It had been well over a year since the last time I baked chocolate chip cookies. After following a low carbohydrate diet for the past several months, I could no longer tame the voice in my head that had been pleading for homemade cookies. I dug out my treasured copy of “Kathleen’s Bake Shop Cookbook,” featuring my favorite recipe. (King is the baker behind Tate’s Cookies, which might sound familiar as they are the crispy cookies found in many grocery stores around the country. While the library no longer carries the original cookbook, we do have a later one, “Tate’s Bake Shop: Baking for Friends,” which comes highly recommended.)
Singing along to the jazz standards channel on Pandora, I gathered the ingredients – flour, sugar, vanilla and more, and made a deal with myself that I would skip dinner for cookies. The kid in me thought this was a fantastic plan. Dropping dough onto the pans, I was filled with joy, realizing that as an official adult, I had the authority to forego a healthy dinner for the sake of my return to baking.
When I was younger, I equated baking with a means of expressing love. But, as middle age approached, calories began attaching themselves more readily to my body, and I certainly didn’t feel the need to compete for best baker prize in my family, or at work. We have had a number of incredible contributions of baked goods over the years at the library (thanks, Gayle), although, lately, they’ve been declining, probably for similar reasons.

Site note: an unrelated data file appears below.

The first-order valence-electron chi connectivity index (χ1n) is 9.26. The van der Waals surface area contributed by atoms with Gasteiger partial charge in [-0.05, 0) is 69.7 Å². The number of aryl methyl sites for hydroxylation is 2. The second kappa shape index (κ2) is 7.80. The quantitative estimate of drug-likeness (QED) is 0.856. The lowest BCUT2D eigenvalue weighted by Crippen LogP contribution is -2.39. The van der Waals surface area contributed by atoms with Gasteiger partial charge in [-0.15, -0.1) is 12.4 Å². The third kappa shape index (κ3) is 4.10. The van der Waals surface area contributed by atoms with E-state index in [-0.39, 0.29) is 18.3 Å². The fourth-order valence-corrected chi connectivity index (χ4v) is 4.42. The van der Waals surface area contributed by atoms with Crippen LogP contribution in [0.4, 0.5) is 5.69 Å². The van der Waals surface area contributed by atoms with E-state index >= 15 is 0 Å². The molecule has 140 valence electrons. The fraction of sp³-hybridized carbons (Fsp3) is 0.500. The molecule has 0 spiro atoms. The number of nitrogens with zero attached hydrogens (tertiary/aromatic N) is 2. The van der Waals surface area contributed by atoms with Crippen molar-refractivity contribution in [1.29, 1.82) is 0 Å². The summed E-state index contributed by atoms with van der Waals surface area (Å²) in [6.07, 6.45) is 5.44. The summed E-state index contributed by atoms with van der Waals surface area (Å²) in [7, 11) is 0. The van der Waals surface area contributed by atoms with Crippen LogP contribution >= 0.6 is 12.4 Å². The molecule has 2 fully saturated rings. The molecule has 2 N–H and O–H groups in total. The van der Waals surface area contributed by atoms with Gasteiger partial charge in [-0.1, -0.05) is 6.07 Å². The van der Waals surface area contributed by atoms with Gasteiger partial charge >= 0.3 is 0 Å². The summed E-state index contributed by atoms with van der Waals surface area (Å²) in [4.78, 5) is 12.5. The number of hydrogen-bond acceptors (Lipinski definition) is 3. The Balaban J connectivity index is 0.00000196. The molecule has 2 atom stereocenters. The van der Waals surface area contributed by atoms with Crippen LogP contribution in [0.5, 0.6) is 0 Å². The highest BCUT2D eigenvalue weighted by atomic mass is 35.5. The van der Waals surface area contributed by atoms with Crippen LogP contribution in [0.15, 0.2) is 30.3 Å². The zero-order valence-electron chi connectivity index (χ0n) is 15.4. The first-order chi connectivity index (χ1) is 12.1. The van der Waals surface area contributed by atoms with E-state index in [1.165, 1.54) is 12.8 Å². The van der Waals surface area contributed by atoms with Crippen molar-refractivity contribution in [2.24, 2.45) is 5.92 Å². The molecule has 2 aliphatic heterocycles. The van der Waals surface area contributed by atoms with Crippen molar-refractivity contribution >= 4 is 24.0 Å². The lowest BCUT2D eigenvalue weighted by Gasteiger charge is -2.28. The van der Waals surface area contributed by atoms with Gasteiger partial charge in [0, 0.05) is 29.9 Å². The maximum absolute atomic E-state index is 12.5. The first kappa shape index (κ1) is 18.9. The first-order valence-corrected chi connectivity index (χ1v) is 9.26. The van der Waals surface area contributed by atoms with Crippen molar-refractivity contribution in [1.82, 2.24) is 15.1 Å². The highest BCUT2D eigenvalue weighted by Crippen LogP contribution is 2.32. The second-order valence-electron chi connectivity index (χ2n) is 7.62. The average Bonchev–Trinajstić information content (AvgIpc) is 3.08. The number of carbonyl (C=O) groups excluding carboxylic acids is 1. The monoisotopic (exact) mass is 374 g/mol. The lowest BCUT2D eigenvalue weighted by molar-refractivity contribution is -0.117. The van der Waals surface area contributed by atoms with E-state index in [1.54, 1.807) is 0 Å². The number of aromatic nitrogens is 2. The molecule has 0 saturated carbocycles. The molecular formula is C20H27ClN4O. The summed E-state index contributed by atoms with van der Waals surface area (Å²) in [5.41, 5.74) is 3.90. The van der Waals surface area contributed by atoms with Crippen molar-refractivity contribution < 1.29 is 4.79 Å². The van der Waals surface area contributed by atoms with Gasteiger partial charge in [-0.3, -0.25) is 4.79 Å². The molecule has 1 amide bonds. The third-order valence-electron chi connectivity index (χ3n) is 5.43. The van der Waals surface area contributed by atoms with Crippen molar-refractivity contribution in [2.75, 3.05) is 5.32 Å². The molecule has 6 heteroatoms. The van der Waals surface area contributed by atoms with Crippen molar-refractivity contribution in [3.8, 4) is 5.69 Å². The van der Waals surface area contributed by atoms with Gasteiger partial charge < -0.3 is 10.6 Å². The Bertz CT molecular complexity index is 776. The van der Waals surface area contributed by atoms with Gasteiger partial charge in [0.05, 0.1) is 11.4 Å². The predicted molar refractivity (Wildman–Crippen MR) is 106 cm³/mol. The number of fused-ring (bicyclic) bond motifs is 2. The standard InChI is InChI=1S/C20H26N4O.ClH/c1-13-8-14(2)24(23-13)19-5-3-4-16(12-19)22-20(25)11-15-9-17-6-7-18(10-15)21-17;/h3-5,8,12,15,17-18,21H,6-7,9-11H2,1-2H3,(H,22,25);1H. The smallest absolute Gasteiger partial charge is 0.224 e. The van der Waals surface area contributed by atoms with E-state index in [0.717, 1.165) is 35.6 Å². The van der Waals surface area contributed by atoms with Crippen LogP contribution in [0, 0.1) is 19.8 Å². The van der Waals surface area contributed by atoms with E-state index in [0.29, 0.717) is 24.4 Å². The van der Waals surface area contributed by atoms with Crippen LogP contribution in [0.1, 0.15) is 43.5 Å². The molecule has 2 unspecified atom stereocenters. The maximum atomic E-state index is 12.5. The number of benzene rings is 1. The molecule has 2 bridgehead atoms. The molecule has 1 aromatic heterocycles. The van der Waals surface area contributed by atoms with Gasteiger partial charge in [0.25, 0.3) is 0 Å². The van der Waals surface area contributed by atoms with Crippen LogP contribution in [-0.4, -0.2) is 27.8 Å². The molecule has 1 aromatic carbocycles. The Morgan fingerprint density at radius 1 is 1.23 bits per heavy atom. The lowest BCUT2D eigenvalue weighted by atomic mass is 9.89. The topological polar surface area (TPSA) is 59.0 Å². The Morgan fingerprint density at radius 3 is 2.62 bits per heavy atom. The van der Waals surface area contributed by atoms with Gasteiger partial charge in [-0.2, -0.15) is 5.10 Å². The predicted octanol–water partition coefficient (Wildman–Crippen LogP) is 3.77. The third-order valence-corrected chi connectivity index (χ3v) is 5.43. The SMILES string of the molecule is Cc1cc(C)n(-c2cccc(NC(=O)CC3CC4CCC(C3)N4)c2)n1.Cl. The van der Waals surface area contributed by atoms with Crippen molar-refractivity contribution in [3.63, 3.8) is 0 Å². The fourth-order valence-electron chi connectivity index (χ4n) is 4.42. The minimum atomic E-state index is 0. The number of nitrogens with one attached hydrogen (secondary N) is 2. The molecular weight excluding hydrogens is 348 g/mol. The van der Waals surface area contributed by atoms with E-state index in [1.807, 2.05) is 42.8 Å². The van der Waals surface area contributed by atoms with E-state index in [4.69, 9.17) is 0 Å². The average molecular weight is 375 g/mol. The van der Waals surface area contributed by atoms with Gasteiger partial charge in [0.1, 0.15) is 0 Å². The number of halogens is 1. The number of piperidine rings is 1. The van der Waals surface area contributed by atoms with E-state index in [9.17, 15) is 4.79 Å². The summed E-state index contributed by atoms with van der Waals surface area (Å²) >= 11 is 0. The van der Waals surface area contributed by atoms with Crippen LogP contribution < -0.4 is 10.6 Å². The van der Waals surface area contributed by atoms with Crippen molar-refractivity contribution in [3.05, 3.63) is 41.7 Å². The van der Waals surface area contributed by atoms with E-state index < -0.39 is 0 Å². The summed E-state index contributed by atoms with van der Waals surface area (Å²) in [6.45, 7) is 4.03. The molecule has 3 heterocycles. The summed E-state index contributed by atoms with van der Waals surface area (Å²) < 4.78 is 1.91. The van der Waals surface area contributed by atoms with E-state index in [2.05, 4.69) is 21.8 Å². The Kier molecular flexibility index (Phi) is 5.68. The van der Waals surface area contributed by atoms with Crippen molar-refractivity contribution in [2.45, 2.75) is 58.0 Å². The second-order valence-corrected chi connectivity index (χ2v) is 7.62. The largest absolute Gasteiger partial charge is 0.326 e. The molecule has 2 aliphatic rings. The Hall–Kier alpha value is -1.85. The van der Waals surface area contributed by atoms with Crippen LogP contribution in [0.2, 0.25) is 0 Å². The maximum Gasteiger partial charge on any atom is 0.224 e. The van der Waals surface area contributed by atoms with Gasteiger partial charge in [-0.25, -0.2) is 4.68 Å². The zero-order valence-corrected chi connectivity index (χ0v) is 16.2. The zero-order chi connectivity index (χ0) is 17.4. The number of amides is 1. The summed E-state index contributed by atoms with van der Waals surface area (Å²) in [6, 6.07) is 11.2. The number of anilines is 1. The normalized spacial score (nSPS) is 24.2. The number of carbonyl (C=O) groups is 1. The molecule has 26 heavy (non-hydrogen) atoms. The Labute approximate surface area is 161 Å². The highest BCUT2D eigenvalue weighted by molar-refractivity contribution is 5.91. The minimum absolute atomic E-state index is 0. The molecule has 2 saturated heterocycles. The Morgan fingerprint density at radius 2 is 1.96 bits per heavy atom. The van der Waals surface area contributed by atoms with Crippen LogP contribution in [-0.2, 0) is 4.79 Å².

When the timer went off, the carefree and breezy atmosphere took a dramatic turn. Instead of the thin, crispy, almost wafer-like, buttery chocolate chip cookies I was expecting, what appeared on the pan were indistinct blobs of dry-looking dough, masquerading as cookies. As I returned to thoughts of what went wrong, I realized that I let myself become distracted by the thrill of breaking some adult dinner rule. Rather than using the precise leveling technique from my more youthful days, I added flour as if I were measuring my morning coffee. “Oh, that looks about right.” I had neglected to follow the basic tenets of baking, which require a much higher attention to detail.
Baking and aging have a few things in common – patience, fortitude, and a loss of ego. In my continuing quest to make healthy choices, I’ve let go of a few important things, including the joy of singing in the kitchen with the anticipation of a decadent reward. While sugar is no prize to any body, the occasional batch of chocolate chip cookies or shortbread doesn’t have to spell complete failure. With that in mind, you might have a good guess of where to find me.
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